The tall patch of lavender just outside the weathered split rail fence twitched. His horse tensed and stood still, neck quivering. Wash laid a reassuring hand on the mare’s warm hide. “What is it, General? You smell something?”
The black stood motionless, then took a cautious step forward. Something scrabbled inside the little stand of lavender, and the bushy fronds waved back and forth.
“Jackrabbit, maybe,” Wash murmured. He drew the Colt from his waistband. Too close for a rifle; it’d make mincemeat instead of supper.
Another wriggle and Wash fingered the hard metal trigger. “Okay, girl, let’s flush it—” On the word out, he kneed the mare forward and aimed just left of the jiggling patch. If he guessed right, the critter would exit just in front of General’s front hoof.
He waited. The horse settled a leg on the dark earth and a high, thin cry came from the bushes.
“What the devil…”
A small girl popped up, a little sprite of a thing, with two red-gold braids and a grimy white pinafore. “I am not a jackrabbit,” she announced. “I am an anteater.” She stuck out a tiny hand and unfolded it to reveal a smear of squashy-looking black stuff on her palm.
“You eat ants?” Wash asked.
The small hand closed up tight. “They taste like peppermint. I eat grasshoppers, too, but they wriggle. Do you like ants?”
He studied her. Bits of dry grass were stuck in her hair, and her sunburned nose tilted up as she gazed at him. “You gonna shoot me?”
“No, I never shoot little girls. Only jackrabbits.” He started to stuff the Colt back in his holster when a blur of blue hurtled over the fence and plunged through the lavender patch. The spicy scent wafted on the still afternoon air.
The woman planted herself in front of General, breathing hard, and the horse shied.
“Don’t touch her!” she screamed. She grabbed the child and shoved her behind her skirts.
“He wasn’t gonna touch me, Maman,” came the high voice from behind the blue skirt. “He was gonna shoot me.”
The woman’s face went dead white.
“Oh, no, ma’am, I wasn’t going to—”
“He was, too, Maman. He was going to shoot me and eat me for supper!”
“I was not,” Wash protested. “See, I thought she was a jackrab—”
“Do not bother to explain, monsieur. Just turn your horse around and go.”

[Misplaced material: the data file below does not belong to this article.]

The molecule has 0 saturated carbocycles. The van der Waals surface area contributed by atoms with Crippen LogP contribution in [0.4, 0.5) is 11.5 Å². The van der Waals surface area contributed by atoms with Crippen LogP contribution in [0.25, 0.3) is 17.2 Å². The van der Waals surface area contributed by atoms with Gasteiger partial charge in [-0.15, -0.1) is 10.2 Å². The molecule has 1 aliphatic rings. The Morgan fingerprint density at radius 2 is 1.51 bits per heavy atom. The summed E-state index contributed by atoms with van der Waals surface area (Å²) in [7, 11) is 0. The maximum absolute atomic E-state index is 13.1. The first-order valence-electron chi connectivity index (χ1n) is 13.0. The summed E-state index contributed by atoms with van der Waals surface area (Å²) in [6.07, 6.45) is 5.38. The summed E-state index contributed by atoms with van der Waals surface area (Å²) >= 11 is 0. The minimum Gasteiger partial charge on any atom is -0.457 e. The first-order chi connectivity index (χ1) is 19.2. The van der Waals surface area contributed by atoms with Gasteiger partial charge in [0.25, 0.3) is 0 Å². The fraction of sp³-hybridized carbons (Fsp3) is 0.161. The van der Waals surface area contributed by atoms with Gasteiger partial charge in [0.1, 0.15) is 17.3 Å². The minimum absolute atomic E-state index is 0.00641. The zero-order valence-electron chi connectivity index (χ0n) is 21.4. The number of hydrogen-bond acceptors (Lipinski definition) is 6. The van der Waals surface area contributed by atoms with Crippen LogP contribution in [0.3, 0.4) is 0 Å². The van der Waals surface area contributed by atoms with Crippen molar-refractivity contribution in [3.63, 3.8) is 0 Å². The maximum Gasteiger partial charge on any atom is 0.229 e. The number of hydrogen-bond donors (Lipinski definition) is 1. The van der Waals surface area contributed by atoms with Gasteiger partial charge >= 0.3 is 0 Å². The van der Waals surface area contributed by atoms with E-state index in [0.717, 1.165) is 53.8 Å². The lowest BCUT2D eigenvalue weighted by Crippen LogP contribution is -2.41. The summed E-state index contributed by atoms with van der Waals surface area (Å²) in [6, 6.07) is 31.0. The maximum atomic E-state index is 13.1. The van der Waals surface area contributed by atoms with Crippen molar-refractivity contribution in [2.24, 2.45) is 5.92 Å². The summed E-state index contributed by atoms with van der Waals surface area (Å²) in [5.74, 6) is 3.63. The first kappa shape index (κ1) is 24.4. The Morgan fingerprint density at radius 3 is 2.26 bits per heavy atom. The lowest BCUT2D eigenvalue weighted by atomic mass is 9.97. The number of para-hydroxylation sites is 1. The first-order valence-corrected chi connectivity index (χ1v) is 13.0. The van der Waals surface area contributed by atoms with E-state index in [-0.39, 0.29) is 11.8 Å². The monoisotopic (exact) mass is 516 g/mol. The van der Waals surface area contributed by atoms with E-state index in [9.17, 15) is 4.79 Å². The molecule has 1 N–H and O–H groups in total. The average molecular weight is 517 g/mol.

“Now, wait a minute. Let me ex—”
“Go!” She made shooing motions with the blue apron, her cheeks blazing crimson and her eyes…
Her eyes snapped. Magnificent eyes. Like two shards of teal stone flecked with gray. Eyes that made his heart stutter.
He studied the rest of her as she stood panting before him. Slim. Small waist. Couldn’t tell about her hips under all those petticoats, but her breasts, rising and falling as she struggled for breath, looked lush and rounded. His mouth went dry. It had been a long, long time since he’d admired a woman’s breasts.
He wrenched his gaze from her bosom. Her face had a smattering of freckles over a sun-browned nose and a soft-looking mouth the color of ripe raspberries. A wide-brimmed straw hat hung down her back, the blue ribbon ties knotted about her throat.
Wash cleared his throat. “You Miz Nicolet?”
“That is none of your business,” she snapped. “Leave my land this instant!”
“Ma’am? Just listen a min—”
“And do not come back!”
Wash figured if he stayed until sundown, he’d never get to complete a sentence. “Well, now, I can’t exactly promise—”
The woman spun, scooped her daughter into her arms and tramped away toward the house, taking long strides that kicked up her petticoats to reveal mud-caked black leather work boots. Over her retreating shoulder the little girl grinned at him and waved an ant-stained hand. “Goodbye, monsieur! I hope you find something to eat.”
Something to eat sounded like the balm his shaken confidence needed. Better yet, something to drink. He guessed Rooney would still be dealing cards at the Golden Partridge; maybe he could rustle up a steak and some beans before they figured out his partner was cheating.
“Come on, General.” He headed the gelding down the narrow wagon trail toward town. “Wouldn’t be the first time a woman hasn’t liked what she saw of me right off,” he muttered to his horse. “But sure as hell’s the first time a woman’s ever plain run me off. Not good for a man’s spirit.”
From the double swinging door of the Golden Partridge saloon, Wash took in the cobwebby walls, then the expanse of tobacco-sticky plank floor. Cowpunchers crowded three-deep around the poker table, but the barroom was so smoky he didn’t see Rooney right off. When he did spot him, Wash wished he hadn’t.